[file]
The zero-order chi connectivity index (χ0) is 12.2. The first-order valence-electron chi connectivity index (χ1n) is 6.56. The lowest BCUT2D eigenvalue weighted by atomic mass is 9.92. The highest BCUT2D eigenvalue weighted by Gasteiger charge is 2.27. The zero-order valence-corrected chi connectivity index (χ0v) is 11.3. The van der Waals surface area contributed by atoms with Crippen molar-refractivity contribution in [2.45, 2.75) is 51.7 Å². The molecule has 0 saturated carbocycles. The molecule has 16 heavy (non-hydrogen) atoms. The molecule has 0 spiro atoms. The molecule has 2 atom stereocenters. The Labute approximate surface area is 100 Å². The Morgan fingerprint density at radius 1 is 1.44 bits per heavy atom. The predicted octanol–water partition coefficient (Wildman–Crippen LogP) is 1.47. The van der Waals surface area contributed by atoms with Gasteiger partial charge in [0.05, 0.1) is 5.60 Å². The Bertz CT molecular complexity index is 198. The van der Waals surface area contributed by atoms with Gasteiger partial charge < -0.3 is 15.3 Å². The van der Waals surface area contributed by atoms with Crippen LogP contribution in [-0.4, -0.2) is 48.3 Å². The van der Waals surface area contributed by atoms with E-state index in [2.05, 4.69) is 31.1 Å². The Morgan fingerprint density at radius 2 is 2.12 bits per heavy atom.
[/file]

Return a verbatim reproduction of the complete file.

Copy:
The zero-order chi connectivity index (χ0) is 12.2. The first-order valence-electron chi connectivity index (χ1n) is 6.56. The lowest BCUT2D eigenvalue weighted by atomic mass is 9.92. The highest BCUT2D eigenvalue weighted by Gasteiger charge is 2.27. The zero-order valence-corrected chi connectivity index (χ0v) is 11.3. The van der Waals surface area contributed by atoms with Crippen molar-refractivity contribution in [2.45, 2.75) is 51.7 Å². The molecule has 0 saturated carbocycles. The molecule has 16 heavy (non-hydrogen) atoms. The molecule has 0 spiro atoms. The molecule has 2 atom stereocenters. The Labute approximate surface area is 100 Å². The Morgan fingerprint density at radius 1 is 1.44 bits per heavy atom. The predicted octanol–water partition coefficient (Wildman–Crippen LogP) is 1.47. The van der Waals surface area contributed by atoms with Gasteiger partial charge in [0.05, 0.1) is 5.60 Å². The Bertz CT molecular complexity index is 198. The van der Waals surface area contributed by atoms with Gasteiger partial charge < -0.3 is 15.3 Å². The van der Waals surface area contributed by atoms with Crippen LogP contribution in [-0.4, -0.2) is 48.3 Å². The van der Waals surface area contributed by atoms with E-state index in [2.05, 4.69) is 31.1 Å². The Morgan fingerprint density at radius 2 is 2.12 bits per heavy atom.